Sort of like the Loch Ness monster the possibility of a LEOFF 1/LEOFF 2 merger popped its head above water on Thursday the 22nd – a week ago. The story was that the merger was due to be passed as a part of the state budget negotiations in the legislature. Further it would be passed as NTIB (Necessary to Implement the Budget) and not subject to hearing or even a separate vote. Thankfully, we were advised on Tuesday morning that the proposal had been withdrawn. Various reasons were given for the withdrawal but unless it was somehow stuck into the budget deal that was struck on Wednesday and still remains secret, it appears the monster is once again dead. See this article for more details.
How this came about, what was in the proposal and how it was stopped is an interesting story and worth a read. It gives us further understanding of how it might show up in the next session of the legislature.
First of all, this proposal was generated in secret. The claim is that it was done solely by the budget committee working to find a way to pass a state budget. We were down to the wire with just a few days before there would be a government shutdown for lack of a budget. Of course this adds drama and serves as a vehicle to justify outrageous legislation. So everything is done behind closed doors and we are not supposed to learn about it until it is a done deal. Somehow it got leaked on the 22nd.
Upon hearing about this we started contacting legislators and other organizations that might be impacted. The Washington State Council of Fire Fighters (WSCFF) was the first to hear the news and they passed on the information to the Retired Fire Fighters of Washington (RFFOW). A legislative staff person also contacted both of these organizations. Interestingly no police organizations were notified. The president of the Washington Council of Police and Sheriffs (WACOPS) had heard nothing, The Seattle Police Officers Guild (SPOG) had heard nothing. The Council of Metropolitan Police and Sheriffs (COMPAS) had heard nothing. Some local fire fighter unions like the Tacoma local knew about the plan.
We do not know just how the information spread was contained within the fire fighter community but suspect it may have been at least partially because WSCFF was having a convention in Yakima last week. In any event the police were left out of the information flow until we contacted them.
The WSCFF Resolution
Last year the delegates to the WSCFF Convention just passed a resolution with 10 principles that any merger proposal must have to gain their support.
- Must not reduce LEOFF 1 member benefits.
- Cannot put the funding for LEOFF 1 benefits at risk.
- Cannot affect LEOFF 1 disability boards.
- Cannot affect LEOFF 1 member or employer contributions.
- Cannot modify LEOFF 1 governance.
- Must receive IRS approval before the effective date of the bill.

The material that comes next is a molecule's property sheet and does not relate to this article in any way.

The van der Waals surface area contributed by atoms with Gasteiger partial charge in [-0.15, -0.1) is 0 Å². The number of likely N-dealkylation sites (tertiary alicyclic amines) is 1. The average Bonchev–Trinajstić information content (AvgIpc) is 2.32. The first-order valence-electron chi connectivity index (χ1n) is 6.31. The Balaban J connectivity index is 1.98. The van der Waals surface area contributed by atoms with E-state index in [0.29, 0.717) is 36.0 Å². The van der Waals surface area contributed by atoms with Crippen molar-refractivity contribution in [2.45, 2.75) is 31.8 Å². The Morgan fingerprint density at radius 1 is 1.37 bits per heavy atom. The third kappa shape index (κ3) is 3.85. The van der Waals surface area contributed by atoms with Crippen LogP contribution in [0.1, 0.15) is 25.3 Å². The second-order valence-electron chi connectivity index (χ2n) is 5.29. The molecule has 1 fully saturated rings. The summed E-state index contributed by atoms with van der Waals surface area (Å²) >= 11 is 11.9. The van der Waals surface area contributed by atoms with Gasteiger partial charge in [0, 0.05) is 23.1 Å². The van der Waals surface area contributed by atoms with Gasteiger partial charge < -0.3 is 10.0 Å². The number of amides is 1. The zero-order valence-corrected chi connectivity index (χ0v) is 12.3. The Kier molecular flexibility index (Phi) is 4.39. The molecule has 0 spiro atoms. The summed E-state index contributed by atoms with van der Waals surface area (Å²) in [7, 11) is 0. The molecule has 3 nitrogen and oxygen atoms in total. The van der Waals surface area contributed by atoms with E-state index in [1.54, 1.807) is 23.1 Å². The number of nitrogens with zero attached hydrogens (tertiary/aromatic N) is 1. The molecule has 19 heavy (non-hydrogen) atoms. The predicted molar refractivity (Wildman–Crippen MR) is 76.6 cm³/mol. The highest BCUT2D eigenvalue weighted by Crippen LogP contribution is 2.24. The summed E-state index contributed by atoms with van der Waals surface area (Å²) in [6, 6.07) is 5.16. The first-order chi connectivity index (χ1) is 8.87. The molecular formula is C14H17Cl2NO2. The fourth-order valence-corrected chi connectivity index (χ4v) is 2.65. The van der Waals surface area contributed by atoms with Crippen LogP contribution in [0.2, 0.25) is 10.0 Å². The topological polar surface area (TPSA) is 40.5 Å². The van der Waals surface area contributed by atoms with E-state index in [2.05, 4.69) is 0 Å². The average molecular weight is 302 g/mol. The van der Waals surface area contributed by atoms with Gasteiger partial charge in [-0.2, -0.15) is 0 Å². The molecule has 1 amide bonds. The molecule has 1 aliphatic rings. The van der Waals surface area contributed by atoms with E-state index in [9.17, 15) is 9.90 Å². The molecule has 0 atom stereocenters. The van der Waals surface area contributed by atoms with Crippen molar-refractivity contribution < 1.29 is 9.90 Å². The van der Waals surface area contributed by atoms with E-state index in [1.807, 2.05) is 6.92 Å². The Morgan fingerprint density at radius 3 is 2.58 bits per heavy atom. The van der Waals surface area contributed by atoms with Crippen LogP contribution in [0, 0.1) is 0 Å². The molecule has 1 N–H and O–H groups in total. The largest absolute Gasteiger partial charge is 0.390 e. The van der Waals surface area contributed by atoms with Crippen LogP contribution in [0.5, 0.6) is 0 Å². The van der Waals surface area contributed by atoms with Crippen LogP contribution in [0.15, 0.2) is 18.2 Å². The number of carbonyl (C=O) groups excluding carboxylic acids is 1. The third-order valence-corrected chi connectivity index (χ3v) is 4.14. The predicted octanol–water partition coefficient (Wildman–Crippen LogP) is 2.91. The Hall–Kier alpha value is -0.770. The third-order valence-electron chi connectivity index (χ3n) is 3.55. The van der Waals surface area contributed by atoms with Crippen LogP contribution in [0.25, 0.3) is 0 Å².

- Must follow state laws and case law protecting pension benefits and funding.
- Must ensure the new merged fund is protected from future state underfunding.
- Cannot modify LEOFF 2 governance.
- Cannot increase LEOFF 2 member or employer contributions.
The reports were claiming that the proposed legislation would meet each of these principles and WSCFF and at least one of the union locals were supporting the legislation. Of course no one had seen or at least no one would admit to having seen the actual bill language.
When the proposal was withdrawn on Tuesday the stated reason was that it did not protect the governance of LEOFF 2 in that it did not guarantee the LEOFF 2 Board’s rate setting authority. That made it look like WSCFF suddenly had some sort of VETO power over the legislature.
We do know that the legislators want money for the budget and don’t really give two hoots for these ten principles, so it is a bit confusing why meeting them would be considered necessary.
I cannot imagine any bill construction that could meet all of these principles, but then others think it can be done.
What was in the bill?
Of course no one has seen the proposal – it was all done in secret. Even those we are pretty sure are privy to proposal deny it or claim some sort of legislative privilege. But here is what we know.
- $15,000 payment to each LEOFF 1 member. This would amount to somewhere around $115 million dollars and would come from the LEOFF 1 Pension Trust fund. So with the surplus currently in the fund it would still have a surplus of about $1.1 billion.
- An unstated dental benefit would be statutorily extended to all LEOFF 1 members. This is not universal because most Pension Boards already recognize good dental health is important to overall health and hence necessary medical care. I assume the cost would be borne by the employers, counties, cities and fire districts.
- An unstated amount of money to the employers to defray medical costs for LEOFF 1 members. There was no explanation as to where this money would come from or how much it would be. We now know the money as to come from a suspension of the pension premium contributions for LEOFF 2. That is, the employers would no longer be required to make LEOFF 2 pension payments. We do not know if this was envisioned a as short term or long term premium holiday for the employers.
- A pension premium holiday for the State – no more LEOFF 2 pension payments. That works out to be around $100 million a biennium. We do not know how long such a holiday would last. In the proposal in the Senate budget it would last forever. This is the way the state gets money for its budget – by not paying the money they would otherwise owe. Currently the pension premium split is 50% for the employee, 30% for the employer and 20% for the state. Under this the LEOFF 2 premiums would be cut in half and the police officers and fire fighters would be the only folks paying in.